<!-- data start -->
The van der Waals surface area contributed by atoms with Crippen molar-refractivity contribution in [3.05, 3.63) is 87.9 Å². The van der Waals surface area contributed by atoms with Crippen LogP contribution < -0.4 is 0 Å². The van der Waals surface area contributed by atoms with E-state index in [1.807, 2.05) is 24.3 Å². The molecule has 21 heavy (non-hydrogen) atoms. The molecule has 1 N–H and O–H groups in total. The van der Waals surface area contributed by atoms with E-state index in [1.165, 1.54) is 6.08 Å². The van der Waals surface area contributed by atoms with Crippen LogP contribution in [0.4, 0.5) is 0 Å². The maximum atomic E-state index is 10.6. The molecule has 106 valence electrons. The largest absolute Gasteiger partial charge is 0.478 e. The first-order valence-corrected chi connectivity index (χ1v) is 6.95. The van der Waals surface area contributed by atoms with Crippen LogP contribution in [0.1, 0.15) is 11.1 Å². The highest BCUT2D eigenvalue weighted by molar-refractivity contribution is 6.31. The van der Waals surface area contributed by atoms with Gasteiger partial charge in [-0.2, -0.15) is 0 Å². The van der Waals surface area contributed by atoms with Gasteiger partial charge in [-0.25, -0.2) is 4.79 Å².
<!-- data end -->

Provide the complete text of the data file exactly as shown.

The van der Waals surface area contributed by atoms with Crippen molar-refractivity contribution in [3.05, 3.63) is 87.9 Å². The van der Waals surface area contributed by atoms with Crippen LogP contribution < -0.4 is 0 Å². The van der Waals surface area contributed by atoms with E-state index in [1.807, 2.05) is 24.3 Å². The molecule has 21 heavy (non-hydrogen) atoms. The molecule has 1 N–H and O–H groups in total. The van der Waals surface area contributed by atoms with E-state index in [1.165, 1.54) is 6.08 Å². The van der Waals surface area contributed by atoms with Crippen LogP contribution in [0.4, 0.5) is 0 Å². The maximum atomic E-state index is 10.6. The molecule has 106 valence electrons. The largest absolute Gasteiger partial charge is 0.478 e. The first-order valence-corrected chi connectivity index (χ1v) is 6.95. The van der Waals surface area contributed by atoms with Crippen LogP contribution in [0.1, 0.15) is 11.1 Å². The highest BCUT2D eigenvalue weighted by molar-refractivity contribution is 6.31. The van der Waals surface area contributed by atoms with Gasteiger partial charge in [-0.2, -0.15) is 0 Å². The van der Waals surface area contributed by atoms with Gasteiger partial charge in [-0.25, -0.2) is 4.79 Å².